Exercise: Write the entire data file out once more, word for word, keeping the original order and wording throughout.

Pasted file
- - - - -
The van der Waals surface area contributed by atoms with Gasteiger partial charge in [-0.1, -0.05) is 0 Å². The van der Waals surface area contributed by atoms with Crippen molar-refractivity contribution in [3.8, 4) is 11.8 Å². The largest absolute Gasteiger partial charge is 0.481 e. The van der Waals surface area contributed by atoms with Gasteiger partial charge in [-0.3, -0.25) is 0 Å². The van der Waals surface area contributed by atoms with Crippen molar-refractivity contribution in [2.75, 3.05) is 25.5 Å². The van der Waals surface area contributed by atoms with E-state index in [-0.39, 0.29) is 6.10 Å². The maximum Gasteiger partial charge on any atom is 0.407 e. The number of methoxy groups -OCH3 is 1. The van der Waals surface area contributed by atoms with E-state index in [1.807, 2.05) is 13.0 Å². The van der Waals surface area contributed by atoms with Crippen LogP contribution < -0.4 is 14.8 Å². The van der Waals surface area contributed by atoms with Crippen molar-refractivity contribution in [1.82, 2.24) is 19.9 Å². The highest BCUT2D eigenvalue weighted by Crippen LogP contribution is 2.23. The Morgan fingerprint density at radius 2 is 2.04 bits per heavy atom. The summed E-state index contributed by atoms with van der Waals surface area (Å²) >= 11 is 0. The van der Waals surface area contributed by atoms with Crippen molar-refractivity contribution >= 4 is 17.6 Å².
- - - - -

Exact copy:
The van der Waals surface area contributed by atoms with Gasteiger partial charge in [-0.1, -0.05) is 0 Å². The van der Waals surface area contributed by atoms with Crippen molar-refractivity contribution in [3.8, 4) is 11.8 Å². The largest absolute Gasteiger partial charge is 0.481 e. The van der Waals surface area contributed by atoms with Gasteiger partial charge in [-0.3, -0.25) is 0 Å². The van der Waals surface area contributed by atoms with Crippen molar-refractivity contribution in [2.75, 3.05) is 25.5 Å². The van der Waals surface area contributed by atoms with E-state index in [-0.39, 0.29) is 6.10 Å². The maximum Gasteiger partial charge on any atom is 0.407 e. The number of methoxy groups -OCH3 is 1. The van der Waals surface area contributed by atoms with E-state index in [1.807, 2.05) is 13.0 Å². The van der Waals surface area contributed by atoms with Crippen LogP contribution < -0.4 is 14.8 Å². The van der Waals surface area contributed by atoms with Crippen molar-refractivity contribution in [1.82, 2.24) is 19.9 Å². The highest BCUT2D eigenvalue weighted by Crippen LogP contribution is 2.23. The Morgan fingerprint density at radius 2 is 2.04 bits per heavy atom. The summed E-state index contributed by atoms with van der Waals surface area (Å²) >= 11 is 0. The van der Waals surface area contributed by atoms with Crippen molar-refractivity contribution >= 4 is 17.6 Å².